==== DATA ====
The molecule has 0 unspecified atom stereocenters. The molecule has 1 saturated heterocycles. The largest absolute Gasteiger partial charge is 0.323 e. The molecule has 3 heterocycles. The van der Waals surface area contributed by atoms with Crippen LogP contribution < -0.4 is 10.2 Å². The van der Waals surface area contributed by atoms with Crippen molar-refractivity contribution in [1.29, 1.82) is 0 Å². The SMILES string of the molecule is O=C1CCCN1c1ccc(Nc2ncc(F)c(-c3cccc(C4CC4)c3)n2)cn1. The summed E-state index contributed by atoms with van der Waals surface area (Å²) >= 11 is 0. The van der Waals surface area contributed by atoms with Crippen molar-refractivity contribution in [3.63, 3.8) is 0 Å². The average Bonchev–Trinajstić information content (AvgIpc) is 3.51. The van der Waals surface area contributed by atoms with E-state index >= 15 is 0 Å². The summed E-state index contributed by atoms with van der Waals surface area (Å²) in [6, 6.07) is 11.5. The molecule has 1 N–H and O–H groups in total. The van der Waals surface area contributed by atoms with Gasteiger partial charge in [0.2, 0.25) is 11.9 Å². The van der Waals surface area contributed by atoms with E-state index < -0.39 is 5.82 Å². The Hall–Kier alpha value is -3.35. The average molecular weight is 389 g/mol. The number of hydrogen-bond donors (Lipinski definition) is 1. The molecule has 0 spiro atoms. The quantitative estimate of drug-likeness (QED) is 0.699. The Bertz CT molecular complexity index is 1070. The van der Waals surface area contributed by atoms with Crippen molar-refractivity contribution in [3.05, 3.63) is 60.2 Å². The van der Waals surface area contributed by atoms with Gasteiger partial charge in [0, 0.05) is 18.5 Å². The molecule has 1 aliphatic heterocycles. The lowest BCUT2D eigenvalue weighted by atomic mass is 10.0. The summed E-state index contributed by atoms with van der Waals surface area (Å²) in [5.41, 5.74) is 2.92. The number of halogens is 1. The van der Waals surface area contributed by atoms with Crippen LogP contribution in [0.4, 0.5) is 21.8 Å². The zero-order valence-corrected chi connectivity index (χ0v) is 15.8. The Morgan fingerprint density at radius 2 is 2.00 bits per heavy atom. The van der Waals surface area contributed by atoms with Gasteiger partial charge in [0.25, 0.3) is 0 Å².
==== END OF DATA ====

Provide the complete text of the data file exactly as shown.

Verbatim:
The molecule has 0 unspecified atom stereocenters. The molecule has 1 saturated heterocycles. The largest absolute Gasteiger partial charge is 0.323 e. The molecule has 3 heterocycles. The van der Waals surface area contributed by atoms with Crippen LogP contribution < -0.4 is 10.2 Å². The van der Waals surface area contributed by atoms with Crippen molar-refractivity contribution in [1.29, 1.82) is 0 Å². The SMILES string of the molecule is O=C1CCCN1c1ccc(Nc2ncc(F)c(-c3cccc(C4CC4)c3)n2)cn1. The summed E-state index contributed by atoms with van der Waals surface area (Å²) >= 11 is 0. The van der Waals surface area contributed by atoms with Crippen molar-refractivity contribution in [3.63, 3.8) is 0 Å². The average Bonchev–Trinajstić information content (AvgIpc) is 3.51. The van der Waals surface area contributed by atoms with E-state index >= 15 is 0 Å². The summed E-state index contributed by atoms with van der Waals surface area (Å²) in [6, 6.07) is 11.5. The molecule has 1 N–H and O–H groups in total. The van der Waals surface area contributed by atoms with Gasteiger partial charge in [0.2, 0.25) is 11.9 Å². The van der Waals surface area contributed by atoms with E-state index < -0.39 is 5.82 Å². The Hall–Kier alpha value is -3.35. The average molecular weight is 389 g/mol. The number of hydrogen-bond donors (Lipinski definition) is 1. The molecule has 0 spiro atoms. The quantitative estimate of drug-likeness (QED) is 0.699. The Bertz CT molecular complexity index is 1070. The van der Waals surface area contributed by atoms with Crippen molar-refractivity contribution in [3.05, 3.63) is 60.2 Å². The van der Waals surface area contributed by atoms with Gasteiger partial charge in [0, 0.05) is 18.5 Å². The molecule has 1 aliphatic heterocycles. The lowest BCUT2D eigenvalue weighted by atomic mass is 10.0. The summed E-state index contributed by atoms with van der Waals surface area (Å²) in [5.41, 5.74) is 2.92. The number of halogens is 1. The van der Waals surface area contributed by atoms with Crippen LogP contribution in [0.4, 0.5) is 21.8 Å². The zero-order valence-corrected chi connectivity index (χ0v) is 15.8. The Morgan fingerprint density at radius 2 is 2.00 bits per heavy atom. The van der Waals surface area contributed by atoms with Gasteiger partial charge in [0.25, 0.3) is 0 Å².